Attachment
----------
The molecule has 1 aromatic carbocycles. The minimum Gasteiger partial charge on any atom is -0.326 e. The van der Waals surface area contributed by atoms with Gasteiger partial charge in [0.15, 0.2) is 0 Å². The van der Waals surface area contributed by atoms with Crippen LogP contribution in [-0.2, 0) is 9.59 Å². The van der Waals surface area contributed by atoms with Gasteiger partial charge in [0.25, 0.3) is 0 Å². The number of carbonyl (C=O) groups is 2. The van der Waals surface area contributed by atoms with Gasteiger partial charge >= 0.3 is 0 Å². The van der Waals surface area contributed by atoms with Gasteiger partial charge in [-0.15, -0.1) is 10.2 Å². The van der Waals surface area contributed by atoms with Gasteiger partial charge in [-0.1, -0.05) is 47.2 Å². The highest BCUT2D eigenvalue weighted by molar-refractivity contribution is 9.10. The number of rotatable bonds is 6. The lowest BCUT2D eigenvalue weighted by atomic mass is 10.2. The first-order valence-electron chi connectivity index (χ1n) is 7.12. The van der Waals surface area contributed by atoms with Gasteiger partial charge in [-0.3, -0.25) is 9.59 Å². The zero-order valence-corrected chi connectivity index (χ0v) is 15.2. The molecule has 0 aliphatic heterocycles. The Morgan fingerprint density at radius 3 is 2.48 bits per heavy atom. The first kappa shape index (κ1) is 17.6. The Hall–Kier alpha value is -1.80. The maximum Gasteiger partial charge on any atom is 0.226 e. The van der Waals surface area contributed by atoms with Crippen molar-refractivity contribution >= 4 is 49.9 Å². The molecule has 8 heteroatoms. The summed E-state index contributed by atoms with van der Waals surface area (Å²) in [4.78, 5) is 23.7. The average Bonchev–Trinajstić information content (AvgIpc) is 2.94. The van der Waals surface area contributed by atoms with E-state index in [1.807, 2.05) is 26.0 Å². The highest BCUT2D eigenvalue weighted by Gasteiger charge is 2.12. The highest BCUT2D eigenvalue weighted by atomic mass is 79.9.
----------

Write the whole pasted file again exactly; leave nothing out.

The molecule has 1 aromatic carbocycles. The minimum Gasteiger partial charge on any atom is -0.326 e. The van der Waals surface area contributed by atoms with Gasteiger partial charge in [0.15, 0.2) is 0 Å². The van der Waals surface area contributed by atoms with Crippen LogP contribution in [-0.2, 0) is 9.59 Å². The van der Waals surface area contributed by atoms with Gasteiger partial charge in [0.25, 0.3) is 0 Å². The number of carbonyl (C=O) groups is 2. The van der Waals surface area contributed by atoms with Gasteiger partial charge >= 0.3 is 0 Å². The van der Waals surface area contributed by atoms with Gasteiger partial charge in [-0.15, -0.1) is 10.2 Å². The van der Waals surface area contributed by atoms with Gasteiger partial charge in [-0.1, -0.05) is 47.2 Å². The highest BCUT2D eigenvalue weighted by molar-refractivity contribution is 9.10. The number of rotatable bonds is 6. The lowest BCUT2D eigenvalue weighted by atomic mass is 10.2. The first-order valence-electron chi connectivity index (χ1n) is 7.12. The van der Waals surface area contributed by atoms with Gasteiger partial charge in [-0.3, -0.25) is 9.59 Å². The zero-order valence-corrected chi connectivity index (χ0v) is 15.2. The molecule has 0 aliphatic heterocycles. The Morgan fingerprint density at radius 3 is 2.48 bits per heavy atom. The first kappa shape index (κ1) is 17.6. The Hall–Kier alpha value is -1.80. The maximum Gasteiger partial charge on any atom is 0.226 e. The van der Waals surface area contributed by atoms with Crippen molar-refractivity contribution >= 4 is 49.9 Å². The molecule has 8 heteroatoms. The summed E-state index contributed by atoms with van der Waals surface area (Å²) in [4.78, 5) is 23.7. The average Bonchev–Trinajstić information content (AvgIpc) is 2.94. The van der Waals surface area contributed by atoms with E-state index in [1.807, 2.05) is 26.0 Å². The highest BCUT2D eigenvalue weighted by Gasteiger charge is 2.12. The highest BCUT2D eigenvalue weighted by atomic mass is 79.9.